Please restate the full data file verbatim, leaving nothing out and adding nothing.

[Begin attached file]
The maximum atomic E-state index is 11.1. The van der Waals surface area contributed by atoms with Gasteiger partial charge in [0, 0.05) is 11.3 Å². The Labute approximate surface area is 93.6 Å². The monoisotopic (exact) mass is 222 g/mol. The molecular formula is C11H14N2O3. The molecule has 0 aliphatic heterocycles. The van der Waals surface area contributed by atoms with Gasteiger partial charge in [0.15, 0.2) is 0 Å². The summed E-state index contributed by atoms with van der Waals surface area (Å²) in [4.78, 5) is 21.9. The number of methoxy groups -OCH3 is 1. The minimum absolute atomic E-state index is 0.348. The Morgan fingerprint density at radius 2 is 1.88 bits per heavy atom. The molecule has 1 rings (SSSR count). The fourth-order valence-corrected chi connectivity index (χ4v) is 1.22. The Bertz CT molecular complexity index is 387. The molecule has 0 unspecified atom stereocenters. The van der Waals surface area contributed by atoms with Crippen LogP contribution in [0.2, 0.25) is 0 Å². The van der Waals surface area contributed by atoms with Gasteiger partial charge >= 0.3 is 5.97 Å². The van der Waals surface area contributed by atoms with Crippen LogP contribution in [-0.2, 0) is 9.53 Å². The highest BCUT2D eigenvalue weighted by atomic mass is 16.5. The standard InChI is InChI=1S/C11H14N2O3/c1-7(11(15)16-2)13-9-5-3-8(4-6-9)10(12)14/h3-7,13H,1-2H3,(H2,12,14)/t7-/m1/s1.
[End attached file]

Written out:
The maximum atomic E-state index is 11.1. The van der Waals surface area contributed by atoms with Gasteiger partial charge in [0, 0.05) is 11.3 Å². The Labute approximate surface area is 93.6 Å². The monoisotopic (exact) mass is 222 g/mol. The molecular formula is C11H14N2O3. The molecule has 0 aliphatic heterocycles. The van der Waals surface area contributed by atoms with Gasteiger partial charge in [0.15, 0.2) is 0 Å². The summed E-state index contributed by atoms with van der Waals surface area (Å²) in [4.78, 5) is 21.9. The number of methoxy groups -OCH3 is 1. The minimum absolute atomic E-state index is 0.348. The Morgan fingerprint density at radius 2 is 1.88 bits per heavy atom. The molecule has 1 rings (SSSR count). The fourth-order valence-corrected chi connectivity index (χ4v) is 1.22. The Bertz CT molecular complexity index is 387. The molecule has 0 unspecified atom stereocenters. The van der Waals surface area contributed by atoms with Crippen LogP contribution in [0.2, 0.25) is 0 Å². The van der Waals surface area contributed by atoms with Gasteiger partial charge >= 0.3 is 5.97 Å². The van der Waals surface area contributed by atoms with Crippen LogP contribution in [-0.2, 0) is 9.53 Å². The highest BCUT2D eigenvalue weighted by atomic mass is 16.5. The standard InChI is InChI=1S/C11H14N2O3/c1-7(11(15)16-2)13-9-5-3-8(4-6-9)10(12)14/h3-7,13H,1-2H3,(H2,12,14)/t7-/m1/s1.